Matthew 4:1-11 3-5-17 ACCUCC Rev. Tony Clark
Then Jesus was led up by the Spirit into the wilderness to be tempted by the devil. He fasted forty days and forty nights, and afterwards he was famished. The tempter came and said to him, “If you are the Son of God, command these stones to become loaves of bread.” But he answered, “It is written, ‘One does not live by bread alone, but by every word that comes from the mouth of God.'” Then the devil took him to the holy city and placed him on the pinnacle of the temple, saying to him, “If you are the Son of God, throw yourself down; for it is written, ‘He will command his angels concerning you,’ and ‘On their hands they will bear you up, so that you will not dash your foot against a stone.'” Jesus said to him, “Again it is written, ‘Do not put the Lord your God to the test.'” Again, the devil took him to a very high mountain and showed him all the kingdoms of the world and their splendor; and he said to him, “All these I will give you, if you will fall down and worship me.” Jesus said to him, “Away with you, Satan! for it is written, ‘Worship the Lord your God, and serve only him.'” Then the devil left him, and suddenly angels came and waited on him.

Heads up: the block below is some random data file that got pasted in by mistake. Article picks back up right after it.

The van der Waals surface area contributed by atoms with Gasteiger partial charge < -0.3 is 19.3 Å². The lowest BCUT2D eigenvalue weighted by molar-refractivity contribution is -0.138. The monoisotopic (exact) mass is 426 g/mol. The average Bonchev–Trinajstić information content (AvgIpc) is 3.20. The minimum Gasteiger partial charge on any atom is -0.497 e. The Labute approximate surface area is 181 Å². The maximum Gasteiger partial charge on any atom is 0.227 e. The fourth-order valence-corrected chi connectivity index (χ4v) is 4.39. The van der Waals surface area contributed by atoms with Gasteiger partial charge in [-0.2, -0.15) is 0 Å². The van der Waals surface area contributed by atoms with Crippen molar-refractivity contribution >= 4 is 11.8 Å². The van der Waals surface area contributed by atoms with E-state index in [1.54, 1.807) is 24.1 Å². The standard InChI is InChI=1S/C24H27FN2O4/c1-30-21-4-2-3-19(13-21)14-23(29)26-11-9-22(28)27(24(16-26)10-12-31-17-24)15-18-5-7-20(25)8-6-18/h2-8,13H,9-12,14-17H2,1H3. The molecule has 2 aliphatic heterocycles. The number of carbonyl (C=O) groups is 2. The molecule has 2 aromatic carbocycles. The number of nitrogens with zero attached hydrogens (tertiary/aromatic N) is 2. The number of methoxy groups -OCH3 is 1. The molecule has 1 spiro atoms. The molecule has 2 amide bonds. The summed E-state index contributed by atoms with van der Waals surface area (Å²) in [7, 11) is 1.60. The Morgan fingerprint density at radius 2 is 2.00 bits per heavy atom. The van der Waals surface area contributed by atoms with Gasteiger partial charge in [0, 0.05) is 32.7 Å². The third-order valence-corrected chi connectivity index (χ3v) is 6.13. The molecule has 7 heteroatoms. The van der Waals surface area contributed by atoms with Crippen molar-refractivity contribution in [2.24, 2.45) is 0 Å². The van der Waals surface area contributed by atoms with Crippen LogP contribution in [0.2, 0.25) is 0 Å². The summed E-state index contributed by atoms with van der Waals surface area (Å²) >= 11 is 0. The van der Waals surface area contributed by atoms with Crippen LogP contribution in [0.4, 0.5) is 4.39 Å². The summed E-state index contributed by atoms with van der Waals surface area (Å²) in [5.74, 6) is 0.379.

Right after Jesus was baptized, he went to the wilderness to fast and pray, and, hungry and alone, Jesus was approached by Satan who tempted him three times, first with food, then with spiritual power, and third with political power. Although these temptations were specific to Jesus’ faith and calling, the temptations also connect to the very human needs of food, spiritual connection, and being loved by other people. When taken to the extreme, the human need for food, clothing and shelter becomes the temptation we call materialism or selfish individualism; the need for spiritual connection at its extreme becomes a faith solely focused on God and not community; and the need for being loved by other people becomes egotism or self-centeredness.
The faith of Jesus was at the center of his temptations; likewise, our own faith can also be central to our temptations. When our faith becomes perverted and moves toward its extremes, the temptation toward fulfilling individual needs becomes a selfish personal salvation, the temptation toward spiritual connections becomes being spiritual but not religious, and the temptation toward self-centeredness raises our desire for our religion to be at the center of the world’s power.
Faith itself– having faith, being faithful—is tempting, and for this we must pray.
This week is the first Sunday in Lent, a time of turning. We begin to turn away from Christmas and toward Easter. We begin to turn away from our old selves and turn to ponder toward what Jesus is calling us. Last week, we stepped into our little boat and shoved off, this week we turn from the shore behind us toward a far shore, a beacon of light beckoning us toward it. We turn toward a lighthouse, a symbol for us this Lent.